Dairy farmers wanted
Over the last 15 years a number of large-scale research projects have (jointly funded by AgriSearch and DARD) been undertaken by AFBI Hillsborough on Northern Ireland farms.
These programmes, which have involved the beef, dairy and sheep sectors have provided a highly successful approach to addressing key issues for the Northern Ireland agriculture industry.
AgriSearch, in partnership with AFBI and with co-funding obtained under DARD's Research Challenge Fund, is commencing a new study on feeding strategies for dairy cows in early lactation and would like to hear from farmers who are interested in becoming involved
High yielding dairy cows are unable to eat enough immediately post calving to support the rapid increase in milk yield which takes place.
As such, they frequently experience a prolonged period of negative energy balance which can have adverse effects on cow health and fertility.
While high levels of purchased concentrate feed are normally offered to dairy cows in early lactation in an attempt to minimise this energy deficit, this may lead to digestive problems and may actually promote milk production, further increasing negative energy balance.
This new project aims to identify the merits of a novel approach to feeding the high-yielding dairy cow, namely substantially reducing concentrate feed levels in early lactation in an attempt to 'switch off' milk production.
This may reduce the extent of negative energy balance experienced and the risk of digestive problems by encouraging cows to eat more forage.
Results from two studies conducted at AFBI Hillsborough suggest that diets aimed at reducing the acceleration in milk yield in early lactation (low protein diets and reduced concentrate levels) have the potential to improve rumen health and reduce the risk of digestive disorders, and to reduce the extent of negative energy balance in early lactation.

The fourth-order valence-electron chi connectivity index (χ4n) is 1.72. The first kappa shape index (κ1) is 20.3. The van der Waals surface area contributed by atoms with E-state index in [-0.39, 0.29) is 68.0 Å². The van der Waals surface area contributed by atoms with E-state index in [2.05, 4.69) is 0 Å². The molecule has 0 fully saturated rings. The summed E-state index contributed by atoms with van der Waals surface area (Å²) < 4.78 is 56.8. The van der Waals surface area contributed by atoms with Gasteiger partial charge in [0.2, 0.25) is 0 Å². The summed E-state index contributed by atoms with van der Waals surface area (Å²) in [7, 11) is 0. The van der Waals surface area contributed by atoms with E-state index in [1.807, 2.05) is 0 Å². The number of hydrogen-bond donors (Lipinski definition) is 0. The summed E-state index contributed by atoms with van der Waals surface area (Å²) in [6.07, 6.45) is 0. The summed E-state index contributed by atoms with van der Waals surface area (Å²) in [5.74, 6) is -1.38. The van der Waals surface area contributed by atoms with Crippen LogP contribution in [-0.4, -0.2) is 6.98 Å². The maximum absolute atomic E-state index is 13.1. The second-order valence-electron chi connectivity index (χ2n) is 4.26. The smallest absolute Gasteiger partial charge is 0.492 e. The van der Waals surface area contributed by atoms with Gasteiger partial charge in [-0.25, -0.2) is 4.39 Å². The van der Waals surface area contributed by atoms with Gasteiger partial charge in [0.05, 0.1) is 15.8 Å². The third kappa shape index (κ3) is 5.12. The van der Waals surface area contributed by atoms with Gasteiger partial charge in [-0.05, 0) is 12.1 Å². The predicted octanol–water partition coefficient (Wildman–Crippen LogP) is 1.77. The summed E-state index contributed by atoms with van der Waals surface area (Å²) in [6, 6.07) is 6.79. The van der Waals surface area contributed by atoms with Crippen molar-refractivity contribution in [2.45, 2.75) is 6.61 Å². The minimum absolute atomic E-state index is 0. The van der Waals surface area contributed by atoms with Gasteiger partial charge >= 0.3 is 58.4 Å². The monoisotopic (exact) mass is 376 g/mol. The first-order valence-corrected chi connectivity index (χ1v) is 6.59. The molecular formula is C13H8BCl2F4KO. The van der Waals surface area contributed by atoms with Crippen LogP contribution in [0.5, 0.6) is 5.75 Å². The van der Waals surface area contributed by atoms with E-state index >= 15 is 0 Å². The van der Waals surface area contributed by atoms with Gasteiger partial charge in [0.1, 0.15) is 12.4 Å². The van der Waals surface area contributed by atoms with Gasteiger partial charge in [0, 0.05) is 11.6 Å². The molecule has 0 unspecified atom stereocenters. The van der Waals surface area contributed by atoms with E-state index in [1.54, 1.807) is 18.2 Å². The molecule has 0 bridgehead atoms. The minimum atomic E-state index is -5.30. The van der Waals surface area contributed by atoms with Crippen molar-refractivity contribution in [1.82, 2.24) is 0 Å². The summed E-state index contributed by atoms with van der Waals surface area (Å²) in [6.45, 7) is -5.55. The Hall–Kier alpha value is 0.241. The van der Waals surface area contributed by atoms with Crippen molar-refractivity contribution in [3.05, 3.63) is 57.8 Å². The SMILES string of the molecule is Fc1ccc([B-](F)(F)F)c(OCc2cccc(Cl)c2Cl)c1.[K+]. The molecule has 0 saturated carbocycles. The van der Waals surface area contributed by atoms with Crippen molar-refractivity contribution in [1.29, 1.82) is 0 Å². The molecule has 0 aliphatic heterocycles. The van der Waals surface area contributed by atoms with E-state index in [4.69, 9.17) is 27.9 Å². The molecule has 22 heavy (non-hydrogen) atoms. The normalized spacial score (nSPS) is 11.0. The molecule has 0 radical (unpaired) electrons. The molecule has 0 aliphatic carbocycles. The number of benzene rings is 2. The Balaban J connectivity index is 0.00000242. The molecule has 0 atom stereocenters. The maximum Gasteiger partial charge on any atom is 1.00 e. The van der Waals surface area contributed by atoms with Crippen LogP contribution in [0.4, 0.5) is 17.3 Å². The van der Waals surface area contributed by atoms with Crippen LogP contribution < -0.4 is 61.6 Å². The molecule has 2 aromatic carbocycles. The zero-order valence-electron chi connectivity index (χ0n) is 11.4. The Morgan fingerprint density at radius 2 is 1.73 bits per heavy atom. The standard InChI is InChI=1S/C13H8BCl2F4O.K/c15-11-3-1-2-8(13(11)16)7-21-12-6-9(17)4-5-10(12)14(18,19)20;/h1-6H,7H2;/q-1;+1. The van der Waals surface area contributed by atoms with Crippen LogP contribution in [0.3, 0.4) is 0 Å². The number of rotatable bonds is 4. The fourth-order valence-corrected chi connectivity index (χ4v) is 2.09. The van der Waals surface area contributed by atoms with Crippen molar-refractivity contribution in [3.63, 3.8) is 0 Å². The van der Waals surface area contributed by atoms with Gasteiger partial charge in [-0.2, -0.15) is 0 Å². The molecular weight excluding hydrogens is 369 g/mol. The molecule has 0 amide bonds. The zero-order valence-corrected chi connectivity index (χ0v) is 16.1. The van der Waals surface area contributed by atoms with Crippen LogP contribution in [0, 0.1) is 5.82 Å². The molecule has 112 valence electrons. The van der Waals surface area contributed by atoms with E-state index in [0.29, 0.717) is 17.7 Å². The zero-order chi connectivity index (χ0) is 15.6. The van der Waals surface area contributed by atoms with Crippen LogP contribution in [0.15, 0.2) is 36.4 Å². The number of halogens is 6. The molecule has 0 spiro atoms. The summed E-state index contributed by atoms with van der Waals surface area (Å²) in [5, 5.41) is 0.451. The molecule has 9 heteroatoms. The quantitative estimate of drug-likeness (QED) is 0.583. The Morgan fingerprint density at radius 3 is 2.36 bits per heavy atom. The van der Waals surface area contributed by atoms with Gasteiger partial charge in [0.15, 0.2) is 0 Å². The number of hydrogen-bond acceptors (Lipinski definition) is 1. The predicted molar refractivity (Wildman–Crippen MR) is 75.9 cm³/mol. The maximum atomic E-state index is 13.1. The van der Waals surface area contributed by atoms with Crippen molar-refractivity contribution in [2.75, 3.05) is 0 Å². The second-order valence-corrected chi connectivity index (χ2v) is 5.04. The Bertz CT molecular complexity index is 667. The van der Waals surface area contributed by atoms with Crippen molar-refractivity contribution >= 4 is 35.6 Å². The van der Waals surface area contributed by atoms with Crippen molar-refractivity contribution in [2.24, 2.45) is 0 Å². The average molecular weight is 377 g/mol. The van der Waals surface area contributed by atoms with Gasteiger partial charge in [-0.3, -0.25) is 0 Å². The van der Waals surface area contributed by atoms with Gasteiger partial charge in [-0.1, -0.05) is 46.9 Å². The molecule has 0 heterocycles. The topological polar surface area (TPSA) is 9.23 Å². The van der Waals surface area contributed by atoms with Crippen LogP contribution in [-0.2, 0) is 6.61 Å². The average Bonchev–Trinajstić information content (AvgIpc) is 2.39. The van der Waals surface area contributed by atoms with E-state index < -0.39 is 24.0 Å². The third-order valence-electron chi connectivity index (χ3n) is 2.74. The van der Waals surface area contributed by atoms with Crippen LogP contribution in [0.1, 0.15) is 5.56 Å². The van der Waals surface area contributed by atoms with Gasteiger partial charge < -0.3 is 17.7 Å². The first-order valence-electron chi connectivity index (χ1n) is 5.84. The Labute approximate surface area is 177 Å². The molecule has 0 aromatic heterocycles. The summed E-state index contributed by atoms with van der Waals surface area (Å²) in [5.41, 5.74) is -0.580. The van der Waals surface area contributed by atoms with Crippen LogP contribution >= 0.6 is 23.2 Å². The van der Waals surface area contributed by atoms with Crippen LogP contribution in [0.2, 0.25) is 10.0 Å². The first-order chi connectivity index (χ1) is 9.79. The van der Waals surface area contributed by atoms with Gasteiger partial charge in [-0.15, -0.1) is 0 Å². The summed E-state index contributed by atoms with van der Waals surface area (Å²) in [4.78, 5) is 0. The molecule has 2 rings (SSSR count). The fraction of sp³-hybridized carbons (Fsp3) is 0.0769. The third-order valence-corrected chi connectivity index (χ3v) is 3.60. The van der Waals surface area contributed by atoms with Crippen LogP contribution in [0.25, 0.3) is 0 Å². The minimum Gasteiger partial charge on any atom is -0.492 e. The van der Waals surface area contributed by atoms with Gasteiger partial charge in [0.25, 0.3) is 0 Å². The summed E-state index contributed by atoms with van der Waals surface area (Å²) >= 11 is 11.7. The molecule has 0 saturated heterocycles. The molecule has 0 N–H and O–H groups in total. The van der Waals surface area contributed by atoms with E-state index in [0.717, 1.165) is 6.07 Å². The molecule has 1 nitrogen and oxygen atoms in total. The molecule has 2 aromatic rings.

Furthermore, there was no detrimental effect of offering reduced concentrate levels on total dry matter intake, milk yield or milk composition.
AgriSearch says it needs to build on initial work by undertaking a study on commercial dairy farms.
It is anticipated that approximately 400 dairy cows will be enrolled within the study, 200 cows on each nutritional strategy.
Using on-farm resources to increase animal number will allow these effects to be identified, if they exist.
In addition, the on-farm approach being adopted will also allow the contrasting nutritional strategies to be examined under commercial farm conditions, where forage quality and management regimes will differ, compared to those used within the earlier Hillsborough studies.
AgriSearch wants to hear from progressive dairy farmers interested in participating in this project and becoming involved as part of a research team.
As technology transfer is a key component of the project, the participating farmers will also have the opportunity to present the results of the study to visiting groups at their farms.
Any dairy farmer interested in participating in this project should contact Jason Rankin, AgriSearch on 028 8778 9770 or email: firstname.lastname@example.org for further information.
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